Audiologists? Why can't some people who aren't tone deaf hear it when they sing off-key?

Since I was little, I have never been able to carry a tune and I was always told I was tone deaf. I began looking into this and found that people who are truly tone deaf cannot distinguish sounds properly and are called "amusic" and that they don't enjoy music and it often sounds like noise. I can hear it when others sing off key and I can certainly hear it when I listen to myself on tape, but when I'm actually singing it sounds good to me until I hear it played back on tape and it sounds horrible. Can anyone explain what exactly this problem is and whether there is a way to correct it? Is it a problem with hearing? It makes no sense to me and yet I know there are many people with the same issue
Answers:    Singing "on-key" is learned. I learned it because we had a piano in our house as a child. I was also in a choir with a teacher who corrected us if we were "off". You learn to check yourself by listening carefully. Sing along with something you like on the radio and check yourself, pushing your voice a bit higher or lower to get into the groove. Or hit a note on a piano and sing the note. Do this up and down the scale. You will develop a sensitivity to the sound waves being in sync.
And if you are off key, so what? Sing anyway - at the top of your lungs, for joy. It's your right.
The term "tone deaf" is inappropriately used in most cases.
*Note. I am not an audiologist. I am a professionally trained singer.*

Often, people sing off key because they were never taught to listen to themselves. It is - sort of - a problem with hearing. It's actually a problem with the way your ears have been trained. Sound resonates differently inside your head than it does outside and your ear gets "confused" as to what it's listening to.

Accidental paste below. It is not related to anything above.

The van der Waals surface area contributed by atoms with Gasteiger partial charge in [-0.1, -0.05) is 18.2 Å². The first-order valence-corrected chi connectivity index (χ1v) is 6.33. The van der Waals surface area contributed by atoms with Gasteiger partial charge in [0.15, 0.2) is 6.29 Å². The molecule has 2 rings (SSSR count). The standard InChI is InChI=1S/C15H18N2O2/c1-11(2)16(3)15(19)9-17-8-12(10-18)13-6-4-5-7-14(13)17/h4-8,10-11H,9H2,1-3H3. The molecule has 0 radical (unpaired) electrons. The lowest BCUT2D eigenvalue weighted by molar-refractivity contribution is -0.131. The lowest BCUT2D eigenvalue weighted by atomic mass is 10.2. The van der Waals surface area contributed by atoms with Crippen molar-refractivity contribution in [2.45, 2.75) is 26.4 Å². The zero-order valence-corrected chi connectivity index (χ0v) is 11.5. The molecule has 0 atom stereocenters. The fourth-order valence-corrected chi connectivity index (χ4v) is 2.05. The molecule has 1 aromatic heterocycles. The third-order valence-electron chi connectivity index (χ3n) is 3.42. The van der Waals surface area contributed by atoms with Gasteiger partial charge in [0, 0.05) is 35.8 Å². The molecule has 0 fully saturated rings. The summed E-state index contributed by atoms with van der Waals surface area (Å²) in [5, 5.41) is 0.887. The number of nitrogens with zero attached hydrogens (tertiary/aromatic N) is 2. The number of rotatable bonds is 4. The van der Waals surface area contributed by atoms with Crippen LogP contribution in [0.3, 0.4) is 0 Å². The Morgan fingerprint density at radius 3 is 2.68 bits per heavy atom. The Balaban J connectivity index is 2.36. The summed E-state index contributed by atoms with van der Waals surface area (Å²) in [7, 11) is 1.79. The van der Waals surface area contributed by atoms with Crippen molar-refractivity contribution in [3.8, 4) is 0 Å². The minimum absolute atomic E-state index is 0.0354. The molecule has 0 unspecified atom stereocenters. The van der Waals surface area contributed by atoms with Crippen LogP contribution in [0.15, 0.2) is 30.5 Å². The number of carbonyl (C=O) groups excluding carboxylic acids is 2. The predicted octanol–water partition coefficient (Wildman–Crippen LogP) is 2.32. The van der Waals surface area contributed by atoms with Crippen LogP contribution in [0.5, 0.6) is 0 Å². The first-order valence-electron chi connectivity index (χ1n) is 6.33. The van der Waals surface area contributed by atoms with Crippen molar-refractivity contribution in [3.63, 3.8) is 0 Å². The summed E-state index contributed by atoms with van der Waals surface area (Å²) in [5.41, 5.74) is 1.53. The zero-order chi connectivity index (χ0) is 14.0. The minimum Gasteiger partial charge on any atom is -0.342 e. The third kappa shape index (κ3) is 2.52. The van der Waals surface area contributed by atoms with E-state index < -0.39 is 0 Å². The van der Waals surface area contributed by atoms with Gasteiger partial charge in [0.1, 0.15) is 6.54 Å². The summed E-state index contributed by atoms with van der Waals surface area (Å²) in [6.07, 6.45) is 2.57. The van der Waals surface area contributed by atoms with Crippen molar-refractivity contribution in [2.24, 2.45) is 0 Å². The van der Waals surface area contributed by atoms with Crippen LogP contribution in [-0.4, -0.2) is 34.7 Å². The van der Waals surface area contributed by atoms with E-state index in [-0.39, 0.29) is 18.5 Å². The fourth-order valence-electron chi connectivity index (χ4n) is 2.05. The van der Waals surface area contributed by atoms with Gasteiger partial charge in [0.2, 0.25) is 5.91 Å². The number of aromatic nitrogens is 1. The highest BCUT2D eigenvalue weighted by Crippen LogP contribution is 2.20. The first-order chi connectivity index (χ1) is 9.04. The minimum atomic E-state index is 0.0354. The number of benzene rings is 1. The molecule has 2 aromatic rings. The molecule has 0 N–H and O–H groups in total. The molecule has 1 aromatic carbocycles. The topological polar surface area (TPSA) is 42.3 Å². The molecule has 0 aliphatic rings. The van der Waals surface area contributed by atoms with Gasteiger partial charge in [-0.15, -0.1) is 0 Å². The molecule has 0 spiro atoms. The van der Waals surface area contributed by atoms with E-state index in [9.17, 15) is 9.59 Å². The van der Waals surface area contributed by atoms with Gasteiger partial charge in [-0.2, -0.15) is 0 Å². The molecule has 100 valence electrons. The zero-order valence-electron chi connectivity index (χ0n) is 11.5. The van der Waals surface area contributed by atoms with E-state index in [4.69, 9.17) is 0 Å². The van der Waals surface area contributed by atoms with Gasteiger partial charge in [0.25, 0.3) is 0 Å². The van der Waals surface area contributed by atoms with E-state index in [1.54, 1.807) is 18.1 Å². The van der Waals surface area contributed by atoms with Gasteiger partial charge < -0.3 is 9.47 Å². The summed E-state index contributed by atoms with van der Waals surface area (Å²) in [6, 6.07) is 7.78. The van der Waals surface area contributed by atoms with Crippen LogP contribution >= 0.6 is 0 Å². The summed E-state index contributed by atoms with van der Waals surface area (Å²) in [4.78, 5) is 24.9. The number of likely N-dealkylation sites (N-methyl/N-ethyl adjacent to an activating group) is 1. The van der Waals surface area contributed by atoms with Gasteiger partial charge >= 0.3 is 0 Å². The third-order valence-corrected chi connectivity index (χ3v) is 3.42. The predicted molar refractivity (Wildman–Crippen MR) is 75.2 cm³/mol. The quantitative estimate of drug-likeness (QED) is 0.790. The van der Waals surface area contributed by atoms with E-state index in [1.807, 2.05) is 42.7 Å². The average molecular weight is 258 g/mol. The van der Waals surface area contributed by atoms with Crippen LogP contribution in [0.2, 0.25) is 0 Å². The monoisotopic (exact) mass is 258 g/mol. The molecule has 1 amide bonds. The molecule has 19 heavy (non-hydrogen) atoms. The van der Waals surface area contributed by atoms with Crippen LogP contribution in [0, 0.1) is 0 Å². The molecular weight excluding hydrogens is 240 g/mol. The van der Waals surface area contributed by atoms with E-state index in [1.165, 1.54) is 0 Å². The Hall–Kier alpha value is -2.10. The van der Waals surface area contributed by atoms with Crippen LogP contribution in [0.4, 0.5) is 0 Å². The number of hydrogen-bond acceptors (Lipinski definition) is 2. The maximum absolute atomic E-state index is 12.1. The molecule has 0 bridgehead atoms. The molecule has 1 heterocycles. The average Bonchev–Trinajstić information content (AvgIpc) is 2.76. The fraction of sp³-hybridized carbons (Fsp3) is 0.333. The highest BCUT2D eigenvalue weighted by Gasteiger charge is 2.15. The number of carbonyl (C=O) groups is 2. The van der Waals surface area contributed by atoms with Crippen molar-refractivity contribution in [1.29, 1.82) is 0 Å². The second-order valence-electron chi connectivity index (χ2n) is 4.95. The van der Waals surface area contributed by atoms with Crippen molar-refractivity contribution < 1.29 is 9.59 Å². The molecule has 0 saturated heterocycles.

You can re-train your ears and learn to sing better. Look into voice lessons if you're interested.
don't worry it's not totally a porblem with you first of all recording on tapes screw everything up

you need an ear for hearing, what I mean is you need to work with a piano enough to know the correct notes to distinguish between flat correct and sharp and when singing sing with a piano and match the song pitch by pitch if yo really must evaluate yourself record yourself with the piano together to make sure it isn't just the tape messing everything up

also if you are singing you might just be on a different key thn what you are used to the song being I would suggest taking a piano and doing some voice exercises that include modulating

if it really bothers you take some lessons and have someone work with you alone

I had a friend working on a solo to be judged and I had the same solo I could hear that she was off but she couldn't tell so our music teacher kept working with her

personally I can tell when I'm off but I've worked with instruments and have decent pitch matching abilities

it all takes practice
It's a problem with recording and your ears. You might get intimidated with me but your recording is really what other people hear you as. (minus the static of a mic) When you speak (or sing), the sound waves not only travel through the air, but also through your skull. Oh, and for a test, turn on the TV and go to any channel that has music on then see if it is noise to you.

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